Your mother is going to make breakfast. She asks you if you want some. You want to eat something light, but you don't want to eat heavy things like bacon or pancakes. So you want to know what she's going to cook. You ask:
It depends. What are you making?
You've probably learned to use the word "cook" to describe preparing food. But you can also use "make". "Make" is a more general term, because "cook" should only be used to describe making food using heat. So you can "cook" pasta or "make" pasta, but it's odd to "cook" a sandwich:
I'm making a sandwich. You want one?
When someone asks you a question, and you're not sure of the answer, you can say "It depends." This phrase means that you can't answer until you know more information. In the example above, you can't answer the question, "Do you want some breakfast?" until you know what your mother is cooking.
You tell what information you need to know in order to make the decision using "depends on ___":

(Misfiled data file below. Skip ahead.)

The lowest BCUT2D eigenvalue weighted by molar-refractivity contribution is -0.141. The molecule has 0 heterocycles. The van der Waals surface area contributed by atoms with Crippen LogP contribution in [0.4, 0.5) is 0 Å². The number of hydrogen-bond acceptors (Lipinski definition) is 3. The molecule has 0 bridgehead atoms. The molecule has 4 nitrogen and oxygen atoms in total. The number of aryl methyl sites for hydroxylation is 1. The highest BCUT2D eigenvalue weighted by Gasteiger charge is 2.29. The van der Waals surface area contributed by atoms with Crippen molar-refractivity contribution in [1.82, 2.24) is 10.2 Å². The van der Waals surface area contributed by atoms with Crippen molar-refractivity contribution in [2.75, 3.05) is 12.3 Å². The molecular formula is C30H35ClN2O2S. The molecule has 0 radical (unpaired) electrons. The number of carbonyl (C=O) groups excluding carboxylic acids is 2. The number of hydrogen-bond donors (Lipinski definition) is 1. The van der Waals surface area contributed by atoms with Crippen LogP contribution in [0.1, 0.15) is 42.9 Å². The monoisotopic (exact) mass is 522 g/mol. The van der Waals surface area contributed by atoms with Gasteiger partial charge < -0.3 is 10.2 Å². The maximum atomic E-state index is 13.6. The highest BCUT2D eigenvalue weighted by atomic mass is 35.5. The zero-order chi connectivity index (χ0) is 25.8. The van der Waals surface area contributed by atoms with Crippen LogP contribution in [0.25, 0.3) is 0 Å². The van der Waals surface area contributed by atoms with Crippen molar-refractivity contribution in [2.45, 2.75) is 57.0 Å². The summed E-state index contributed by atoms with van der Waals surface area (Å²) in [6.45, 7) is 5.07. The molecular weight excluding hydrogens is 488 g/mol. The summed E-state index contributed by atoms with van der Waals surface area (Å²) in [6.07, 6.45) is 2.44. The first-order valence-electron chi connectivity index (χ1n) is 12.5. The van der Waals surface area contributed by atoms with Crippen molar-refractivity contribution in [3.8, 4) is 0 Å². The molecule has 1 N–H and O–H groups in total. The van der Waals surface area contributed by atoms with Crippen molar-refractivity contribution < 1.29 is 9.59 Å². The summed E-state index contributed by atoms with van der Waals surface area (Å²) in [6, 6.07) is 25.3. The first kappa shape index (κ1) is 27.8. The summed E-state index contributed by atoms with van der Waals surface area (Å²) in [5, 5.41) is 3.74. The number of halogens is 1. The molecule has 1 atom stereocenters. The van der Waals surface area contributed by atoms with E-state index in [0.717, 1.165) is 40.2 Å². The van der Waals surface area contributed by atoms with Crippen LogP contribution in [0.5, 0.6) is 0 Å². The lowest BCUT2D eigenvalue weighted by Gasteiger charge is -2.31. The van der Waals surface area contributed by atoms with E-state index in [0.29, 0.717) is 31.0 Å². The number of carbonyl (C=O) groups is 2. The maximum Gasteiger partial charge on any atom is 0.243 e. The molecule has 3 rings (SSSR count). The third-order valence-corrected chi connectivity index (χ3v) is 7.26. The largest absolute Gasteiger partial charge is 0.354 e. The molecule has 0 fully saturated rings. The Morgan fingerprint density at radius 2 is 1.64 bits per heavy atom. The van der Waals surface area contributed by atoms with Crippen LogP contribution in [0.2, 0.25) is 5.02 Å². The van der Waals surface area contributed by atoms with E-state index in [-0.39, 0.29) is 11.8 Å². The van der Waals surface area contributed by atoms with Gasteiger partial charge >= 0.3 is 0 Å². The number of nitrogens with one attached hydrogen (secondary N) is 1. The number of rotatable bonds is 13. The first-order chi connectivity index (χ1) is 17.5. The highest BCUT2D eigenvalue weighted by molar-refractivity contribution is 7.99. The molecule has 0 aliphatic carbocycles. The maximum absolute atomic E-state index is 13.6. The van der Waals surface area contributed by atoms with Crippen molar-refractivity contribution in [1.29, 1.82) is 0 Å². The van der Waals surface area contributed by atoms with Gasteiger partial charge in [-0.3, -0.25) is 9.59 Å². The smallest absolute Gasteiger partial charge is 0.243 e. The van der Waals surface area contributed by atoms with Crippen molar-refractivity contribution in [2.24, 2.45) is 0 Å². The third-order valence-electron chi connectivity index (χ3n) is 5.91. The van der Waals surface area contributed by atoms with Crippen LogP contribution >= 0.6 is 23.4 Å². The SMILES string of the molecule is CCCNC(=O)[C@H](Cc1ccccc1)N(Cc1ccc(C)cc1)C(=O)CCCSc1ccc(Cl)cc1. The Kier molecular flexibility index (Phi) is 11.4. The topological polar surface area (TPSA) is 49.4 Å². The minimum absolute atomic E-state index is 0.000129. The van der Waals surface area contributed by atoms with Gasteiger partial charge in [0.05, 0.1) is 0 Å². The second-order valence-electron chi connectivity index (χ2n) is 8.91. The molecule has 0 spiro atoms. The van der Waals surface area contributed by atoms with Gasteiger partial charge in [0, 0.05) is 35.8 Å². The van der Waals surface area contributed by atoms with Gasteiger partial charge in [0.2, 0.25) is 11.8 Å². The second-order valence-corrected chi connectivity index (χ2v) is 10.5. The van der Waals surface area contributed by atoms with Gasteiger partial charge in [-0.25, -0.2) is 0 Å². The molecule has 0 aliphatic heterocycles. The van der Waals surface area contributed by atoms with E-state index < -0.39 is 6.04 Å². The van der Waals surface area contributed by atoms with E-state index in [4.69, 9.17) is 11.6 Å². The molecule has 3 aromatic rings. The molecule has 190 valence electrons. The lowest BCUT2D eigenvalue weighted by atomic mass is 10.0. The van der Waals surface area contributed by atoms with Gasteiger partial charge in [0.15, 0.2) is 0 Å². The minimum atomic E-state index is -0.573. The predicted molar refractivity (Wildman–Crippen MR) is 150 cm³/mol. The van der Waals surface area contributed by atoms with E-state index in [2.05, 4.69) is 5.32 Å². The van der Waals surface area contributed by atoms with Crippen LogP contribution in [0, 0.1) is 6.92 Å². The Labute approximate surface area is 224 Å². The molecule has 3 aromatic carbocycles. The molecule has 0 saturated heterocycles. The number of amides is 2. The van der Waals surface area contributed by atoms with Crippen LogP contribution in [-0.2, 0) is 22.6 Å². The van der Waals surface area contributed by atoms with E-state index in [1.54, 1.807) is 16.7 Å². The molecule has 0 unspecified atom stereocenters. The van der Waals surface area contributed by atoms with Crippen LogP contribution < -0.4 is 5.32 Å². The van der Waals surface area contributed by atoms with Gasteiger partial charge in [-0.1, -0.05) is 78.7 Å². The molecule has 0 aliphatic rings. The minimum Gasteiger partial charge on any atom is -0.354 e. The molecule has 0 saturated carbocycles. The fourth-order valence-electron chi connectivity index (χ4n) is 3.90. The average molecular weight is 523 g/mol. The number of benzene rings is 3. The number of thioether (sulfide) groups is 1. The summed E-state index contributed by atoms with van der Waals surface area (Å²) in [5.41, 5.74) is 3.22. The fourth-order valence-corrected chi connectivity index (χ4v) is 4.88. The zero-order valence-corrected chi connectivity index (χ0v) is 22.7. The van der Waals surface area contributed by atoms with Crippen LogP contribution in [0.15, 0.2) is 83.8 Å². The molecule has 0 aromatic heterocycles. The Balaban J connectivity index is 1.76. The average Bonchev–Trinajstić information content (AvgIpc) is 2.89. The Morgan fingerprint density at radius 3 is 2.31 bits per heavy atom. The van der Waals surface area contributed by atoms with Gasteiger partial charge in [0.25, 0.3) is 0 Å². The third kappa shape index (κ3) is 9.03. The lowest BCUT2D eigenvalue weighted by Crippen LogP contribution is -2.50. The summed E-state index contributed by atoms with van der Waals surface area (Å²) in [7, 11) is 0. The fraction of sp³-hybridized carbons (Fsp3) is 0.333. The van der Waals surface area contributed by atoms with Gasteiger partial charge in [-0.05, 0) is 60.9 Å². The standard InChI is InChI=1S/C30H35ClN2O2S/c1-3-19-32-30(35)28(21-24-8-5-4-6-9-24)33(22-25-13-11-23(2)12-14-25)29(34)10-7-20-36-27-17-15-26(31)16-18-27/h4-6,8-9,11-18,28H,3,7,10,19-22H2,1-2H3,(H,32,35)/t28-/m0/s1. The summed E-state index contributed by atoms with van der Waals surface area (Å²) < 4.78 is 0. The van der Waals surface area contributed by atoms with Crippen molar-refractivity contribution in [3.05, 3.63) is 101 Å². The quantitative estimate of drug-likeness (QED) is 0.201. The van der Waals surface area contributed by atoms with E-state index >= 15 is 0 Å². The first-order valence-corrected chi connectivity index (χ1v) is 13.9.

It depends on what you're making.
You can also just say "It depends." and then ask a question, like in the example above.
You ask "What are you (doing)?" to find out about someone's planned actions. Asking in this way makes it sound like you think the listener already has a specific plan for what to do.
In the example above, the speaker assumes that his or her mother already knows what she's going to make for breakfast, and is only asking to see how much of it she should make.
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